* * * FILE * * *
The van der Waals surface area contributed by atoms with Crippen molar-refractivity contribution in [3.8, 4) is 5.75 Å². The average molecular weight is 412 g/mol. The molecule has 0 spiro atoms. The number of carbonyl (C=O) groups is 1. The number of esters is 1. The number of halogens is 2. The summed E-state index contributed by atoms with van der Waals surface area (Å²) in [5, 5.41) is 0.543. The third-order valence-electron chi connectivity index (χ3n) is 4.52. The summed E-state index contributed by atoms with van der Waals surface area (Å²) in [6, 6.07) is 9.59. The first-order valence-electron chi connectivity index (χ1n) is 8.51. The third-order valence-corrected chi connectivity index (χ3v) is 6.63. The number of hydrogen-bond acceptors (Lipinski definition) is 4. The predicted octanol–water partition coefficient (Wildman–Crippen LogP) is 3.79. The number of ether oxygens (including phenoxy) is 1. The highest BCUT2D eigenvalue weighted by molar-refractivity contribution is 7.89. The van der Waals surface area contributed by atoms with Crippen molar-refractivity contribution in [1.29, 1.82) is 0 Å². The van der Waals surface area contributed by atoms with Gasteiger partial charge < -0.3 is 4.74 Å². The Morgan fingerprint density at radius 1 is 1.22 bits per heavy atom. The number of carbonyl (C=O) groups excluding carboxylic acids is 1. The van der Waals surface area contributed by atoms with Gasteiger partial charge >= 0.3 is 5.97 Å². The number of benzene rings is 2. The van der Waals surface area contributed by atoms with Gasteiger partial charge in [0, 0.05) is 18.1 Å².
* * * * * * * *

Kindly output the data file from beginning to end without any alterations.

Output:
The van der Waals surface area contributed by atoms with Crippen molar-refractivity contribution in [3.8, 4) is 5.75 Å². The average molecular weight is 412 g/mol. The molecule has 0 spiro atoms. The number of carbonyl (C=O) groups is 1. The number of esters is 1. The number of halogens is 2. The summed E-state index contributed by atoms with van der Waals surface area (Å²) in [5, 5.41) is 0.543. The third-order valence-electron chi connectivity index (χ3n) is 4.52. The summed E-state index contributed by atoms with van der Waals surface area (Å²) in [6, 6.07) is 9.59. The first-order valence-electron chi connectivity index (χ1n) is 8.51. The third-order valence-corrected chi connectivity index (χ3v) is 6.63. The number of hydrogen-bond acceptors (Lipinski definition) is 4. The predicted octanol–water partition coefficient (Wildman–Crippen LogP) is 3.79. The number of ether oxygens (including phenoxy) is 1. The highest BCUT2D eigenvalue weighted by molar-refractivity contribution is 7.89. The van der Waals surface area contributed by atoms with Crippen molar-refractivity contribution in [1.29, 1.82) is 0 Å². The van der Waals surface area contributed by atoms with Gasteiger partial charge < -0.3 is 4.74 Å². The Morgan fingerprint density at radius 1 is 1.22 bits per heavy atom. The number of carbonyl (C=O) groups excluding carboxylic acids is 1. The van der Waals surface area contributed by atoms with Gasteiger partial charge >= 0.3 is 5.97 Å². The number of benzene rings is 2. The van der Waals surface area contributed by atoms with Gasteiger partial charge in [0, 0.05) is 18.1 Å².